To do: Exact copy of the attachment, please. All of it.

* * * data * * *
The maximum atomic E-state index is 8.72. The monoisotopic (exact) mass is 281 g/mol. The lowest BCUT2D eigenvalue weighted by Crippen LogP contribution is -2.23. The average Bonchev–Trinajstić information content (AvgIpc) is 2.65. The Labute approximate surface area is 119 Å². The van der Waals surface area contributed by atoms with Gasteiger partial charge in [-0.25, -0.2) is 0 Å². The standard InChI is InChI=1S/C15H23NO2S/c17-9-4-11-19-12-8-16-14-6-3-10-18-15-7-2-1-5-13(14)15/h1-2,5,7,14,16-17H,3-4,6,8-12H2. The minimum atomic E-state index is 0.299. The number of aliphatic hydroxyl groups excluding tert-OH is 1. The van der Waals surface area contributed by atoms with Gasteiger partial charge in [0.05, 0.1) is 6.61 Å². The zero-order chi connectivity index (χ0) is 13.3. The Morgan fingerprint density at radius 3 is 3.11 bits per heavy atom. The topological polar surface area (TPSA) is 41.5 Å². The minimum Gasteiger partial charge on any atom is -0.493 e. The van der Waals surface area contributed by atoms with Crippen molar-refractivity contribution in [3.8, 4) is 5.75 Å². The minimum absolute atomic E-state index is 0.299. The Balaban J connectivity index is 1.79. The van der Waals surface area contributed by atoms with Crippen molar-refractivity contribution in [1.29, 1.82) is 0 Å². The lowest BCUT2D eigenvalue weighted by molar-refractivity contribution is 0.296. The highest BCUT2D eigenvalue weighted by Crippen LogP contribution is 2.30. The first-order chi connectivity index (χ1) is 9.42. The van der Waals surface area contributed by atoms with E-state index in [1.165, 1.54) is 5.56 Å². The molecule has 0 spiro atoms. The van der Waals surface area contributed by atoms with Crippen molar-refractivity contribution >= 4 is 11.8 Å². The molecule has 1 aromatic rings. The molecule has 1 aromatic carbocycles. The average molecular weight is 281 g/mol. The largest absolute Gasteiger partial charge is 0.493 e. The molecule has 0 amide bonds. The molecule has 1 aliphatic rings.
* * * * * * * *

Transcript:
The maximum atomic E-state index is 8.72. The monoisotopic (exact) mass is 281 g/mol. The lowest BCUT2D eigenvalue weighted by Crippen LogP contribution is -2.23. The average Bonchev–Trinajstić information content (AvgIpc) is 2.65. The Labute approximate surface area is 119 Å². The van der Waals surface area contributed by atoms with Gasteiger partial charge in [-0.25, -0.2) is 0 Å². The standard InChI is InChI=1S/C15H23NO2S/c17-9-4-11-19-12-8-16-14-6-3-10-18-15-7-2-1-5-13(14)15/h1-2,5,7,14,16-17H,3-4,6,8-12H2. The minimum atomic E-state index is 0.299. The number of aliphatic hydroxyl groups excluding tert-OH is 1. The van der Waals surface area contributed by atoms with Gasteiger partial charge in [0.05, 0.1) is 6.61 Å². The zero-order chi connectivity index (χ0) is 13.3. The Morgan fingerprint density at radius 3 is 3.11 bits per heavy atom. The topological polar surface area (TPSA) is 41.5 Å². The minimum Gasteiger partial charge on any atom is -0.493 e. The van der Waals surface area contributed by atoms with Crippen molar-refractivity contribution in [3.8, 4) is 5.75 Å². The minimum absolute atomic E-state index is 0.299. The Balaban J connectivity index is 1.79. The van der Waals surface area contributed by atoms with Crippen molar-refractivity contribution in [1.29, 1.82) is 0 Å². The lowest BCUT2D eigenvalue weighted by molar-refractivity contribution is 0.296. The highest BCUT2D eigenvalue weighted by Crippen LogP contribution is 2.30. The first-order chi connectivity index (χ1) is 9.42. The van der Waals surface area contributed by atoms with E-state index in [1.165, 1.54) is 5.56 Å². The molecule has 0 spiro atoms. The van der Waals surface area contributed by atoms with Crippen molar-refractivity contribution >= 4 is 11.8 Å². The molecule has 1 aromatic rings. The molecule has 1 aromatic carbocycles. The average molecular weight is 281 g/mol. The largest absolute Gasteiger partial charge is 0.493 e. The molecule has 0 amide bonds. The molecule has 1 aliphatic rings.